Nontraditional / Older Adult Support Services

Nontraditional / Older Adult Support Services briefing


What is an older adult student? Why are they nontraditional?
( University of Georgia — OWLs (Older Wiser Learners).

  • Traditional Definition of a Nontraditional Older Adult Student:
    25 years of age or older.
  • New views: Some have argued that the categorization
    of a student as an adult should be related to “life circumstances.” “People
    who are independent from their parents, people who have competing responsibilities
    such as work and family and community involvement—these people are
    adult learners regardless of their age.” (Tate)

OSU undergraduate students who are 25 years of age or older — 1,746

OSU’s oldest undergraduate student — 78

Eleven percent of OSU undergraduate students are nontraditional older adults.


  • Higher Education has had an adult student presence since the late 1800’s
  • Increase in Older Adult Students.
    From 1971 to 1991, adult students increased nationwide from 28% to 43%.
  • Women make up a larger percentage of adult students than men.
    From 1970 to 2000, female adult enrollments have increased by 59.2 percent
    while male adult enrollments have increased by 40.8 percent.

Multiple Roles and Success

  • Focus learning on skills and knowledge that are applicable to life circumstances
  • Have a complex knowledge base due to age
  • Are involved with families, communities, and careers
  • Interact with faculty and peers without being ostracized

Functions of Nontraditional – Older Adult Support Services

  • Information on financial aid and admissions programs that orient students
    to campus
  • Information on child care, housing, and community resources
  • Resources to help develop familiarity with computers, math, writing, and
    other student skills

Nontraditional – Older Adult Support Services Professionals

  • No set standard.
  • Commitment to diversity
  • Orientation programs, Student Involvement, Deans of Graduate Schools
  • Generalists


  • Advising and counseling adult students individually and in groups.
  • Advocating for adult students in policy-making and design of facilities
    as well as the instructional program.
  • Working with adult students to become involved in institutional activities.
  • Arranging social activities for adult students.
  • Working with faculty to understand the different approaches that may be
    necessary when teaching adult students.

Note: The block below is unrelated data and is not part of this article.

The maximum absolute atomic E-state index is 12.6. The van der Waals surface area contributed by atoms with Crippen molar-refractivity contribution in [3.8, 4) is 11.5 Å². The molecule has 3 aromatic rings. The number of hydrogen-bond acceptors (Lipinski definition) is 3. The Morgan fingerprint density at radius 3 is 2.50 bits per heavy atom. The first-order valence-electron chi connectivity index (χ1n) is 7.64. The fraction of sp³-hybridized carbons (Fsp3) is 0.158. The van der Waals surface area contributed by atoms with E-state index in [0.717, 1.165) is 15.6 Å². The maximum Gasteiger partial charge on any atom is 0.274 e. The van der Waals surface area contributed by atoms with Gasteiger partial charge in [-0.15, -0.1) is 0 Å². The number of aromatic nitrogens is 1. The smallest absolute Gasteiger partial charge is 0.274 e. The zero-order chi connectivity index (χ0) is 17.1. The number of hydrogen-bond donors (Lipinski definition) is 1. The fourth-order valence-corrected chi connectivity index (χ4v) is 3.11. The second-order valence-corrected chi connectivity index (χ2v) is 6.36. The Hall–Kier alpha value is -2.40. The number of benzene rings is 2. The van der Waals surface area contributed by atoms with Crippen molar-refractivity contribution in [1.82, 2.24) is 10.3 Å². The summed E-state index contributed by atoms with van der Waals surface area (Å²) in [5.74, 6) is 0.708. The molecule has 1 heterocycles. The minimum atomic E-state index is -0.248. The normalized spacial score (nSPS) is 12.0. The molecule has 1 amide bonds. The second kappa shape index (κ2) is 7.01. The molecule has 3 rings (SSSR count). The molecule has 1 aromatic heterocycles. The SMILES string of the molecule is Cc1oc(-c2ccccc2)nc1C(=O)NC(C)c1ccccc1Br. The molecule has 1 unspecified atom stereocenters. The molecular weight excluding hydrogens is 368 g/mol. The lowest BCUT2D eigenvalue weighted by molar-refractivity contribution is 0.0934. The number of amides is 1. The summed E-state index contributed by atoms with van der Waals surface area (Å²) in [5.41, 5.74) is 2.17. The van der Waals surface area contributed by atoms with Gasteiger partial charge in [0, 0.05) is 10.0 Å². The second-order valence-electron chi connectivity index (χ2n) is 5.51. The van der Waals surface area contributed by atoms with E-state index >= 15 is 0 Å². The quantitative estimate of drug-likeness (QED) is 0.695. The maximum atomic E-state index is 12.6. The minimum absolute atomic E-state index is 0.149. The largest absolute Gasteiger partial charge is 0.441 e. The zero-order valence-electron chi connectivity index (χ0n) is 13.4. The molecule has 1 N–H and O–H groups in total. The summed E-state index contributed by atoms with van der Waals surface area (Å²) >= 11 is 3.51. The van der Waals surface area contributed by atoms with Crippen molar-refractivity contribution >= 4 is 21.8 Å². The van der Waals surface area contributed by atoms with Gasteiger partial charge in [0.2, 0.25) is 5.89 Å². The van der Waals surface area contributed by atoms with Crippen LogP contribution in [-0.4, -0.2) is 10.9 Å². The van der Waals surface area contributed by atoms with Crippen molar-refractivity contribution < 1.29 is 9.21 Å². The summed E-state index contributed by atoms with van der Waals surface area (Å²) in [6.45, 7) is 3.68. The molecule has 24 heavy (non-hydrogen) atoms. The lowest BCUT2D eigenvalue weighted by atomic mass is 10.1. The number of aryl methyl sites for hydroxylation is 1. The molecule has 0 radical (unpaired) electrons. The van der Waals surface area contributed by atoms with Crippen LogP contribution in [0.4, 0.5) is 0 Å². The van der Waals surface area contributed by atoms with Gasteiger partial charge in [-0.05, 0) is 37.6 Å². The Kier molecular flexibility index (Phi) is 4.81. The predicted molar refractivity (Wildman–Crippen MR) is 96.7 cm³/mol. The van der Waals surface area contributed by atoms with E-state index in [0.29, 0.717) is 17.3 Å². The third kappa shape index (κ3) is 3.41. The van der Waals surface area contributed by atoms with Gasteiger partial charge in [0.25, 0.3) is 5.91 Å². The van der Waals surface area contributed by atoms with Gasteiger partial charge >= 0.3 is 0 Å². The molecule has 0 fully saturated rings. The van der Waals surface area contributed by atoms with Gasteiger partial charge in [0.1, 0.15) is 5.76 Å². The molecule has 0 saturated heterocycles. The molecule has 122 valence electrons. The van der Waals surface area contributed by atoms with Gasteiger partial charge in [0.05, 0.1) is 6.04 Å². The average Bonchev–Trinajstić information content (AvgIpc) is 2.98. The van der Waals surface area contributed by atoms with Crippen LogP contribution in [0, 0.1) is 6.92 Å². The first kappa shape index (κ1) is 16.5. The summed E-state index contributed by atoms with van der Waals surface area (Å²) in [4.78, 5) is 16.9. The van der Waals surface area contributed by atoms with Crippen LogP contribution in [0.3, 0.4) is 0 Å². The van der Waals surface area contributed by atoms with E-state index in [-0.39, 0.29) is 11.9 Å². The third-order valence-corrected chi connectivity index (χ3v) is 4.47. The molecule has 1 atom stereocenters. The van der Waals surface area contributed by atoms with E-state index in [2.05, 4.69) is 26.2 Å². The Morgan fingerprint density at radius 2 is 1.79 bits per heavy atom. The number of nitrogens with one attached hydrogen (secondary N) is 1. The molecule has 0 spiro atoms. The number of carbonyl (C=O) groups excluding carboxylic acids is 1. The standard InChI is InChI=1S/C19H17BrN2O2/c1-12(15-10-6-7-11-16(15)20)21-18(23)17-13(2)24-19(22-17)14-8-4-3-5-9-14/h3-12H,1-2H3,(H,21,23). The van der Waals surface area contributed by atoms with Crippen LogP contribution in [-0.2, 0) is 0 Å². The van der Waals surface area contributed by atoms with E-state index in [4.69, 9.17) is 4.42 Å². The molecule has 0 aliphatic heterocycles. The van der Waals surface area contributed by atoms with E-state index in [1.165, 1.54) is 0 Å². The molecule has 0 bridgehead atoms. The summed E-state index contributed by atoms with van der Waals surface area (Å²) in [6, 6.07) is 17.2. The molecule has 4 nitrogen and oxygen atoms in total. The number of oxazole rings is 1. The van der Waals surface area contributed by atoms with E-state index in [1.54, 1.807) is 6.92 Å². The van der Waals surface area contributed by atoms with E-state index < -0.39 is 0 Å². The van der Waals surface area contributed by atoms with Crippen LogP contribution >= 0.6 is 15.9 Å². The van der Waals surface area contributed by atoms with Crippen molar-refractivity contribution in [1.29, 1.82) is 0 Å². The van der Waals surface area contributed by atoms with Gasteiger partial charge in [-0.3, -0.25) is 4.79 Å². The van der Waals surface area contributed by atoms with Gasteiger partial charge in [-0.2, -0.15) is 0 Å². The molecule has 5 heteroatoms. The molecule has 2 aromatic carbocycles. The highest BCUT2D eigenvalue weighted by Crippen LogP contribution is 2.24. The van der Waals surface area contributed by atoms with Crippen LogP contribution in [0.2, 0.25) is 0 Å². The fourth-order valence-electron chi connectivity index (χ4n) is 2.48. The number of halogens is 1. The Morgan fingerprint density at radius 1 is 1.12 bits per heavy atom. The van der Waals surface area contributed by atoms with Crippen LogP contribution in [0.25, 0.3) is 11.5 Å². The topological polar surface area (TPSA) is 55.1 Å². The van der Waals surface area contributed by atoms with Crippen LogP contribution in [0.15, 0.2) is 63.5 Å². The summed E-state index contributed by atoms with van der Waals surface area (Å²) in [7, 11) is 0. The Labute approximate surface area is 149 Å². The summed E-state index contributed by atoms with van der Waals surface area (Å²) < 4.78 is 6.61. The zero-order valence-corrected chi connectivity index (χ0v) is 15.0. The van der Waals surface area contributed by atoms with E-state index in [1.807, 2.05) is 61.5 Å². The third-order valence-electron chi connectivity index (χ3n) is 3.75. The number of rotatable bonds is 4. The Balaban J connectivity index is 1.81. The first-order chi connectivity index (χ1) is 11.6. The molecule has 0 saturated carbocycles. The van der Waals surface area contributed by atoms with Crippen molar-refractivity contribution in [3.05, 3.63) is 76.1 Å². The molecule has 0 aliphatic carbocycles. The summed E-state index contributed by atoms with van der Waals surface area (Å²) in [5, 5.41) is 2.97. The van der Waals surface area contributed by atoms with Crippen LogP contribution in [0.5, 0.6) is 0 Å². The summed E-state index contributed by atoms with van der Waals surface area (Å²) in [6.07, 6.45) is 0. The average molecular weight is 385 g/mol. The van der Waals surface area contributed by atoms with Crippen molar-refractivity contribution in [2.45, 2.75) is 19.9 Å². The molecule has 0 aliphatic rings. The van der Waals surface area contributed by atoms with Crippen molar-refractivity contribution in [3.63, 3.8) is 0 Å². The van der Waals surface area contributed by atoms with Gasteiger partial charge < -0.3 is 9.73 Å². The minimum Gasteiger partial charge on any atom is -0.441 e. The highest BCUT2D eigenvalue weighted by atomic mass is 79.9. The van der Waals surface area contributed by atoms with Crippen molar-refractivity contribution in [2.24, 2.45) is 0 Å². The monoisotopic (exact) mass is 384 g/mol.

• Conducting research into the underrepresented groups and, once identified,
    develop a range of proactive strategies that are welcoming, preparatory and
    assist in promoting success.
  • Promoting the advantages of education in the community.
  • Organizing cultural orientation/preparatory programs that assist in the
    transition into study.
  • Negotiating appropriate space for observers of religious beliefs, as well
    as rooms and support for clubs, societies, functions, and the like.
  • Initiating learning programs that are culturally diverse and meaningful.
  • Offering staff development workshops that improve awareness of nontraditional
    student needs and requisites.



  • By 2010, 38.2% of college students will be 25 years or older.
    ( National Center for Education Statistics)

Implications for Student Affairs Practitioners

  • separate registration, advising, and orientation;
  • greater availability of and access to parking;
  • more evening and weekend course offerings;
  • special assistance with financial aid and housing; and
  • better preparation of faculty and staff to meet the needs of adult students.

Organizational Examples

  • California State – Fullerton
  • University of Wisconsin – Milwaukee
  • University of New England
  • Penn State University


ACPA – Commission for Commuter Students & Adult Learners


Back to College:

Penn State University – Center for Adult Learner Services:

Purdue University – SPAN Program:

Oregon State University – 25+:
Oregon State University Educational Opportunities Program:

Iowa State University – Adult Student and Off Campus Resources:

ERIC Clearinghouse on Counseling and Personnel Services Ann Arbor MI.
Benshoff, James M. – Lewis, Henry A.

National Academic Advising Association

The Role of Student Affairs and Services in Higher Education: A Practical Manual
For Developing, Implementing, and Assessing Student Affairs Programmes and
Services. International Association of Student Affairs and Services Professionals

Penn State Hendrick Conference on Best Practices in Adult Learning May 10,
2004 “Building an Adult Learning Focused Institution: Why and
How” Pamela Tate, President and CEO, Council for Adult and Experiential
Learning (CAEL)

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